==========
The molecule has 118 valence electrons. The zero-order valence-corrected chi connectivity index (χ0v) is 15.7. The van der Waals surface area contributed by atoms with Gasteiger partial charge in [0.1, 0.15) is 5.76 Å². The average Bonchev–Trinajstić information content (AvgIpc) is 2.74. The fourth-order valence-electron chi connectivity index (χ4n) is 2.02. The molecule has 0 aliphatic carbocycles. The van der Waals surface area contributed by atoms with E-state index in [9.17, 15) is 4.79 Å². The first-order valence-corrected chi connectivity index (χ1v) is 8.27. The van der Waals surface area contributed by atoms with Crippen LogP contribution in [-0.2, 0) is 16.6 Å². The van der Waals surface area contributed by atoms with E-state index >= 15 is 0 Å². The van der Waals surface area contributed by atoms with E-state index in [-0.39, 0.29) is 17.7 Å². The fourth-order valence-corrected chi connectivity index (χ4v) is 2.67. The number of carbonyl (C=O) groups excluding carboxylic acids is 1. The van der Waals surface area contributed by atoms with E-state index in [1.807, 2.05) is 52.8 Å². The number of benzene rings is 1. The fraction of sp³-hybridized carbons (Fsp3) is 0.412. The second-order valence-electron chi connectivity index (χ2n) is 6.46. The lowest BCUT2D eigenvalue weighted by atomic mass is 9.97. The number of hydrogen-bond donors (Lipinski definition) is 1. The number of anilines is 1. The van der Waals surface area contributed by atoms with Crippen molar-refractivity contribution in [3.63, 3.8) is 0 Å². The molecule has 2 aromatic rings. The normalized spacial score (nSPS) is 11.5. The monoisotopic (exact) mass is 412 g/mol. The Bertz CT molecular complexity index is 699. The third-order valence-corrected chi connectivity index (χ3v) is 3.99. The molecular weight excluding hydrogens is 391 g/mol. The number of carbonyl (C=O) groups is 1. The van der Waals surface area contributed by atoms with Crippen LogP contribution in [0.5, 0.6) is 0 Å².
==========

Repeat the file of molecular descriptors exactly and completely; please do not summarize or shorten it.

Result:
The molecule has 118 valence electrons. The zero-order valence-corrected chi connectivity index (χ0v) is 15.7. The van der Waals surface area contributed by atoms with Gasteiger partial charge in [0.1, 0.15) is 5.76 Å². The average Bonchev–Trinajstić information content (AvgIpc) is 2.74. The fourth-order valence-electron chi connectivity index (χ4n) is 2.02. The molecule has 0 aliphatic carbocycles. The van der Waals surface area contributed by atoms with E-state index in [9.17, 15) is 4.79 Å². The first-order valence-corrected chi connectivity index (χ1v) is 8.27. The van der Waals surface area contributed by atoms with Crippen LogP contribution in [-0.2, 0) is 16.6 Å². The van der Waals surface area contributed by atoms with E-state index >= 15 is 0 Å². The van der Waals surface area contributed by atoms with E-state index in [-0.39, 0.29) is 17.7 Å². The fourth-order valence-corrected chi connectivity index (χ4v) is 2.67. The number of carbonyl (C=O) groups excluding carboxylic acids is 1. The van der Waals surface area contributed by atoms with E-state index in [1.807, 2.05) is 52.8 Å². The number of benzene rings is 1. The fraction of sp³-hybridized carbons (Fsp3) is 0.412. The second-order valence-electron chi connectivity index (χ2n) is 6.46. The lowest BCUT2D eigenvalue weighted by atomic mass is 9.97. The number of hydrogen-bond donors (Lipinski definition) is 1. The number of anilines is 1. The van der Waals surface area contributed by atoms with Crippen molar-refractivity contribution in [3.63, 3.8) is 0 Å². The molecule has 2 aromatic rings. The normalized spacial score (nSPS) is 11.5. The monoisotopic (exact) mass is 412 g/mol. The Bertz CT molecular complexity index is 699. The third-order valence-corrected chi connectivity index (χ3v) is 3.99. The molecular weight excluding hydrogens is 391 g/mol. The number of carbonyl (C=O) groups is 1. The van der Waals surface area contributed by atoms with Crippen LogP contribution in [0.5, 0.6) is 0 Å².